South Africa MP suspended over racist remarks

A South African lawmaker, Renaldo Gouws, has been suspended by the Democratic Alliance (DA) after old clips of him using violent racist language against black people resurfaced online. Initially, Gouws denied the authenticity of the videos, suggesting they were doctored. However, the DA confirmed the videos were genuine in a statement on Thursday.

In the videos, Gouws, recently sworn into parliament, repeatedly uses local slurs and the n-word, calling for violence against black people. This controversy arises as President Cyril Ramaphosa negotiates a new coalition government with the DA.

President Ramaphosa, who began his second term on Wednesday, is currently working on ministerial post distribution between his African National Congress (ANC), the DA, and three smaller parties. This follows the ANC’s failure to secure a majority in last month’s election, a first since the end of apartheid in 1994.

The DA, South Africa’s second-largest party, has faced accusations of protecting white-minority interests, which it denies. The party has stated that Gouws will face disciplinary charges.

Another resurfaced clip shows Gouws making racially charged remarks about “reverse apartheid” and disparaging Africa. Over 40,000 people have signed a petition calling for his removal as an MP. Despite his apology on X, where he claimed his past remarks were immature and distorted, his position remains under scrutiny.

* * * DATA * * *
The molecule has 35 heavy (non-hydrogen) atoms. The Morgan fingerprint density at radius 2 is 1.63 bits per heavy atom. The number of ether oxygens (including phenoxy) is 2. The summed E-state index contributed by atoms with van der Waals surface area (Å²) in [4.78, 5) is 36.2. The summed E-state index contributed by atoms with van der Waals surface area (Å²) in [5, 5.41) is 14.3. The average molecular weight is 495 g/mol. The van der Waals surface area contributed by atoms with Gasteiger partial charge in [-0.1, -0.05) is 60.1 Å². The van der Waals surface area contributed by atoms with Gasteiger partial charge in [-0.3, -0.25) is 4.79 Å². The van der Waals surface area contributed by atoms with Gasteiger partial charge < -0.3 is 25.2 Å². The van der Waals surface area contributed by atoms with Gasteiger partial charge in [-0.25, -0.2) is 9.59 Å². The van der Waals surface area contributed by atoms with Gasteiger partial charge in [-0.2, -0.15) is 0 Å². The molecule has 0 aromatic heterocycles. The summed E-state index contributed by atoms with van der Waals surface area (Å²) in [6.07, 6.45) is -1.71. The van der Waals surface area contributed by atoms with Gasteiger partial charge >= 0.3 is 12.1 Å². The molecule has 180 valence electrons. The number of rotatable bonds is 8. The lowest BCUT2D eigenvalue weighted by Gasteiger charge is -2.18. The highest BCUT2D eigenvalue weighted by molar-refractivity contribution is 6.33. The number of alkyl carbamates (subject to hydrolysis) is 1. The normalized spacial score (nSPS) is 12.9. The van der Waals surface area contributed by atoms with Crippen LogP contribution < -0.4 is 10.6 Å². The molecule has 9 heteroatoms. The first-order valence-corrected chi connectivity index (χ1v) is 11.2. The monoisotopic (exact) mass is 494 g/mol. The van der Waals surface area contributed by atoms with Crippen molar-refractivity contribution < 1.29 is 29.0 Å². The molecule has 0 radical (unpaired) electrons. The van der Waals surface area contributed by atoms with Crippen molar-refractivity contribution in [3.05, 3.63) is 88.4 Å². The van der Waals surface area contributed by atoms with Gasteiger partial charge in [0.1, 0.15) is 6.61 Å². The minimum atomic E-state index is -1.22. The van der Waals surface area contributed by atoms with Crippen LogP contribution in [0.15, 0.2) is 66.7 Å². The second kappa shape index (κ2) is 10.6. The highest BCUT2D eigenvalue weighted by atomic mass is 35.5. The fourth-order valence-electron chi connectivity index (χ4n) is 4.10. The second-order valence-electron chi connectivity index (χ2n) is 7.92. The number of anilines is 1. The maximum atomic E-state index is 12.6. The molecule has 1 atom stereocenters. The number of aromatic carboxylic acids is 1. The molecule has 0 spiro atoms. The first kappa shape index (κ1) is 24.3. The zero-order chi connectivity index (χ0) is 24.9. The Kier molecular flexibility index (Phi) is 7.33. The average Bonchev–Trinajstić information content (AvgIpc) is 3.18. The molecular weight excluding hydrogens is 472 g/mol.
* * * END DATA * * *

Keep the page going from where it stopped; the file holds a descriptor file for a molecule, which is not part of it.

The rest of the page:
DA leader John Steenhuisen previously defended Gouws, but the latest video has drawn strong condemnation, including from senior DA official Helen Zille, who called the language “unjustifiable and unacceptable.”

The South African Human Rights Commission (SAHRC) plans legal action against Gouws for hate speech. The SAHRC emphasized the gravity of his actions given his parliamentary position.

The coalition between the ANC and DA, forming a Government of National Unity, has faced criticism from various quarters, including Julius Malema of the Economic Freedom Fighters (EFF) and former President Jacob Zuma. Despite political opposition, South Africa’s business community has largely welcomed the coalition, hoping it will foster economic stability.

In his inauguration speech, President Ramaphosa pledged to drive economic growth, create jobs, and reduce inequality in South Africa.

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